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New AD plant in Kent, UK connected to the national grid

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A new anaerobic digestion (AD) plant in Kent, UK has been connected to the national grid. The plant, which cost £14,460,400 (€17 million), converts food and agricultural waste from the region into biogas and electricity.

Developer Farm Renewables has said the plant on the Isle of Sheppey will produce 500 cubic metres per hour of biomethane for the national grid, enough to heat almost all the homes on the island, which has an estimated population of around 40,000. Malcolm McAllister, chairman of Farm Renewables, said: “The plant is also producing 499 kWh of electricity, 50% of which is being used to power the AD plant, while the remainder is exported to the grid.

“As to be expected, there is also a significant amount of heat produced during the ad process, which we’re planning to use to heat our landowner’s commercial grain storage and drying operation, greatly reducing the amount of diesel required.”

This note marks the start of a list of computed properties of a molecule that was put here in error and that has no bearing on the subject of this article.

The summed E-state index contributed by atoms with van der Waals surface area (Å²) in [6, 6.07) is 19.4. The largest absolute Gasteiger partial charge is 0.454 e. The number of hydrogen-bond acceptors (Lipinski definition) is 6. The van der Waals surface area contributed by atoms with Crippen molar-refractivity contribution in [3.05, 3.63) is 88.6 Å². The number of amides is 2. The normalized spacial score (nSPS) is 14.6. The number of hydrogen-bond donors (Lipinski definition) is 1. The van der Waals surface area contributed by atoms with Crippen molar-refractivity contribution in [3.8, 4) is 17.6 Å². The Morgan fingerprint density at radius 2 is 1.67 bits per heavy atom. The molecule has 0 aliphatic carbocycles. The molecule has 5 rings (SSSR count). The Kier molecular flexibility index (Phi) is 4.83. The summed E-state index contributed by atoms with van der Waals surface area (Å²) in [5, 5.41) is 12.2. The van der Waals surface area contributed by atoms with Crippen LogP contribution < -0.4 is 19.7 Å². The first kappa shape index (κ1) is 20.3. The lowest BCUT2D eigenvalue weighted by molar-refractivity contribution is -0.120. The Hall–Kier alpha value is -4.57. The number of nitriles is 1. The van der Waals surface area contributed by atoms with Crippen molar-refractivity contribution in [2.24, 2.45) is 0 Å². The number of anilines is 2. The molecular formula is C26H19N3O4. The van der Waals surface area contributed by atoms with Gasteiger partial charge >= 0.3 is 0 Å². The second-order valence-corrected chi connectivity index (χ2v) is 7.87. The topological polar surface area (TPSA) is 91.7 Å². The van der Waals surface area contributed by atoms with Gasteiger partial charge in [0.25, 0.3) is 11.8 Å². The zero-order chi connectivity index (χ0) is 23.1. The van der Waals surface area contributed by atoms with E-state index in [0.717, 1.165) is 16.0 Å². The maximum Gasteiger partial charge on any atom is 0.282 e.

The Sheppey plant, which was fully-funded by specialist energy from waste funder Privilege Finance, will use 15,000 tonnes of maize, 6,000 tonnes of straw, 6,000 tonnes of poultry manure and 6,000 tonnes of fruit waste from the area annually to produce renewable energy. The resulting digestate will be spread on local arable fields, providing nutrients and organic matter to boost soil quality.

Innovative technologies have been implemented at the facility, such as its unique straw processing unit. “This technology allows straw bales to be broken down, via a hammer mill into fine pieces, which are then compacted and made into briquettes,” said McAllister. “Rather than using straw in its raw form, the uniformity of the briquettes aids the digestion process inside the plant, helping to increase efficiency and gas production per tonne of straw.”

Marc Graham, project lead at Privilege Finance, added: “We support projects that enable the development of local circular economies at an appropriate scale, so taking agricultural waste and fruit waste from within the area and using it to produce renewable energy for the national grid is a perfect fit.”